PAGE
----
Reducing Meds a Bad Idea?
Oct 5, 2007
At the advice of my doc, I began meds (Atripla) after 4 years since initial diagnosis due to the slow progression of the virus in my body. Within one month of meds, I was surprised to discover I was undetectable so fast. I was wondering if there was any research or case studies to support reducing dosage of meds for people who respond well to treatment as an option??
Response from Dr. Henry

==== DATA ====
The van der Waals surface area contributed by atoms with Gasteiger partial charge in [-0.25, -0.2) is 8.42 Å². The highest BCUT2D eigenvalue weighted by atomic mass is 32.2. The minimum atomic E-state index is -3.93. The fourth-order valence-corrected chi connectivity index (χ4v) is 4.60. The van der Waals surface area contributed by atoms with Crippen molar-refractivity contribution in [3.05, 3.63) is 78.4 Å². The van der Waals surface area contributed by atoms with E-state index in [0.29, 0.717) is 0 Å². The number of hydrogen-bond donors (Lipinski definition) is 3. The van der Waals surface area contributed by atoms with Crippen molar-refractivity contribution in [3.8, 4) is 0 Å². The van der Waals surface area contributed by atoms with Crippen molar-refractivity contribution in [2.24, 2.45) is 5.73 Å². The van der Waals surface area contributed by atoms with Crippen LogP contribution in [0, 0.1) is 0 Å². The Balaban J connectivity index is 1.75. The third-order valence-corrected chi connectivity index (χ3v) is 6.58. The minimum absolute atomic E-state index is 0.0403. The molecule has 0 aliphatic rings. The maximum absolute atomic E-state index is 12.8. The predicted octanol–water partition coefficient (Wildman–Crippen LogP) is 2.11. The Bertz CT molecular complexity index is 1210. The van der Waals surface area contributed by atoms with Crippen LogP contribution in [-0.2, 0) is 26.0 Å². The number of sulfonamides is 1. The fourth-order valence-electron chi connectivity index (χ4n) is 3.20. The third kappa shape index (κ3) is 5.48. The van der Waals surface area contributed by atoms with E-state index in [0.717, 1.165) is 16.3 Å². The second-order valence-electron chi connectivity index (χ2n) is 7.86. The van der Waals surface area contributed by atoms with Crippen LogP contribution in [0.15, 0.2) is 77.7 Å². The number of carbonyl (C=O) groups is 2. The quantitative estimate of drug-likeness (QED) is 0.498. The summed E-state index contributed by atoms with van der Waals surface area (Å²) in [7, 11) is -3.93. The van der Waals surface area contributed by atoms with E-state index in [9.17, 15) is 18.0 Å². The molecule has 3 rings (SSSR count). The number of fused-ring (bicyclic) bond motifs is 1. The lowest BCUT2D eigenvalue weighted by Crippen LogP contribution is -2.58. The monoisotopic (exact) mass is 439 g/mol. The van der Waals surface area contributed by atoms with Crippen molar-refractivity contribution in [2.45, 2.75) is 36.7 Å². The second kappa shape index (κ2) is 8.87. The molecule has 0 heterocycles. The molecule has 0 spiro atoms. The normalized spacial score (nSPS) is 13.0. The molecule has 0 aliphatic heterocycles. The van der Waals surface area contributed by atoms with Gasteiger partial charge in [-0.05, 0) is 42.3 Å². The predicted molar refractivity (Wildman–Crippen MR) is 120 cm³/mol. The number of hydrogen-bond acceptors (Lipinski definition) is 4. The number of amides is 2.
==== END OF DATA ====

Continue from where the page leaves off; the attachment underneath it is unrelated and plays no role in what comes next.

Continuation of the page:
So called induction/maintenance studies have had a checkered past. When effective three drug regimens have been reduced to a single non-boosted protease inhibitor or dual nucleoside regimen the failure rate has been unacceptable compared to continuuing the initial effective three drug regimen. I would infer the same problem for non-nuke reverse transcriptase inhibitors currently available (nevirapine or efavirenz) due to a low barrier for resistance (not to be used with a single nuke or as mono-therapy for maintenance). Use of a boosted protease inhibitor as a "mono- maintenance treatment has been somewhat more successful and is still under study. I often start off with a 4 drug induction regimen with a high barrier to resistance and then simplify to an individualized maintenance regimen (often a regimen like Atripla) once fully suppressed (below the level of detection for the HIV RNA assay). KH
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